Washington Leaders Praise Police Tactic Changes in Ferguson (Video)
Posted at 10:11 a.m. on Aug. 15, 2014
Cummings praises a quieter night in Ferguson, Mo. (Tom Williams/CQ Roll Call File Photo)
Updated 11:03 a.m. | Rep. Elijah E. Cummings on Friday praised a change in police tactics in Ferguson, Mo., that was followed, finally, by a peaceful night in the troubled St. Louis suburb.
“The change in security tactics in Ferguson, and the intervention of Gov. [Jay] Nixon has greatly improved a horrible situation,” the Maryland Democrat said. “There is never an excuse for violence and aggression — on the part of the police or citizens — and the right to peacefully protest must be respected. This community has been rocked by the death of a young man with a bright future, and they deserve an opportunity to appropriately express outrage at this tragedy.”
Nixon on Thursday put the Missouri Highway Patrol in charge of security in Ferguson, after several nights of violent clashes between local authorities and protesters upset about the Aug. 9 police shooting of an unarmed black teenager, Michael Brown.
On Friday, Ferguson police identified Darren Wilson as the officer who shot Brown.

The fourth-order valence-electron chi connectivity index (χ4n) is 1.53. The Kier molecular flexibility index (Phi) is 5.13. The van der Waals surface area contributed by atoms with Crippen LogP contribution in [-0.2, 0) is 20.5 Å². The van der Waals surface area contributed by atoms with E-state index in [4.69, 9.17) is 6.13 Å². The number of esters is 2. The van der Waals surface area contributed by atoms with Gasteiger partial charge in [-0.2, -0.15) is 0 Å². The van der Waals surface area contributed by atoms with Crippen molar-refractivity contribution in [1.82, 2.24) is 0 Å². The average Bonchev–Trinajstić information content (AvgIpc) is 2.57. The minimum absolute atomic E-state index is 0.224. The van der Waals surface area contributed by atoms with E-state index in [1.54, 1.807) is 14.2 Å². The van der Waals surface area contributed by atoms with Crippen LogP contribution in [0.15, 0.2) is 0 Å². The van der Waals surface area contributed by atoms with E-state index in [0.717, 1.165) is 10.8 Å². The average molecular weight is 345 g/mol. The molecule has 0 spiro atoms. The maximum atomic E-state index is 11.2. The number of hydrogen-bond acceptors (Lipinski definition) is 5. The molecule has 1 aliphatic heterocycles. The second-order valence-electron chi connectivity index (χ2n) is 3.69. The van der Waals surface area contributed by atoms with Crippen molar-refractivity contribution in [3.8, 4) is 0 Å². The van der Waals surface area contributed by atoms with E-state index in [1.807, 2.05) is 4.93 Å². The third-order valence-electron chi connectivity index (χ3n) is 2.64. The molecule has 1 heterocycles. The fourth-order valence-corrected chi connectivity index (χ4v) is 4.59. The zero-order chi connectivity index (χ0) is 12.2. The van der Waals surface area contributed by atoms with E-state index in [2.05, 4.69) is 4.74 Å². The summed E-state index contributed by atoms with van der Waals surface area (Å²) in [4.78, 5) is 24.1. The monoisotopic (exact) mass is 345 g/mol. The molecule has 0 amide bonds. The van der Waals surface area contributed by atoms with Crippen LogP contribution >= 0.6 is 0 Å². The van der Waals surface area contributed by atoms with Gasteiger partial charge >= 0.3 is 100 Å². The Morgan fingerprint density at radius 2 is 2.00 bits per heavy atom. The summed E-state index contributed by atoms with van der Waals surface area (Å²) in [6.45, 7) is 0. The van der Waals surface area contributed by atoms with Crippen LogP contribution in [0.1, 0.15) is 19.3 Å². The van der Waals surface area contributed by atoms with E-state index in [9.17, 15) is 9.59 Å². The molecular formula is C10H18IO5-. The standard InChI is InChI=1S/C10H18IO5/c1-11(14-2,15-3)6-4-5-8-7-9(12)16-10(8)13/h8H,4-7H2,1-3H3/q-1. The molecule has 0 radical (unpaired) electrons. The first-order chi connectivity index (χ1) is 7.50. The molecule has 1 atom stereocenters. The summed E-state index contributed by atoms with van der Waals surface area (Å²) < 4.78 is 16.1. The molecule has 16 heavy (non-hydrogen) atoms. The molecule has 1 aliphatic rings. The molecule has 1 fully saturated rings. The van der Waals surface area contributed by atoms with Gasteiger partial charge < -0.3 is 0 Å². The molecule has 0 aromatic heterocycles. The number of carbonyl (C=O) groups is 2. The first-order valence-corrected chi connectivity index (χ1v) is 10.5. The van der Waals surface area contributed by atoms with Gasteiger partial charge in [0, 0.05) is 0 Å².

Rep. James E. Clyburn, D-S.C., welcomed the decision in Ferguson to release the name of the officer, and said he hopes that the events in Missouri serve as a wake-up call to minority voters.
“I was thinking this morning about all this rhetoric about being ‘tough on crime.’ It’s one thing to be tough on crime. I’m tough on crime. But it’s something else to be death on blacks. And that’s what seems to be happening,” he said in an appearance on MSNBC.
Sen. Patrick J. Leahy, in a statement issued Friday, questioned the aggressive response by Ferguson police to protesters earlier in the week.
“I have been shocked by the military-like response from the local police,” the Vermont Democrat said. “No one questions that law enforcement must maintain order, and certainly some of these protests have warranted intervention. But equipping police officers with the tools of war does nothing to repair a torn community … American streets are not a warzone. They shouldn’t be treated like one.”
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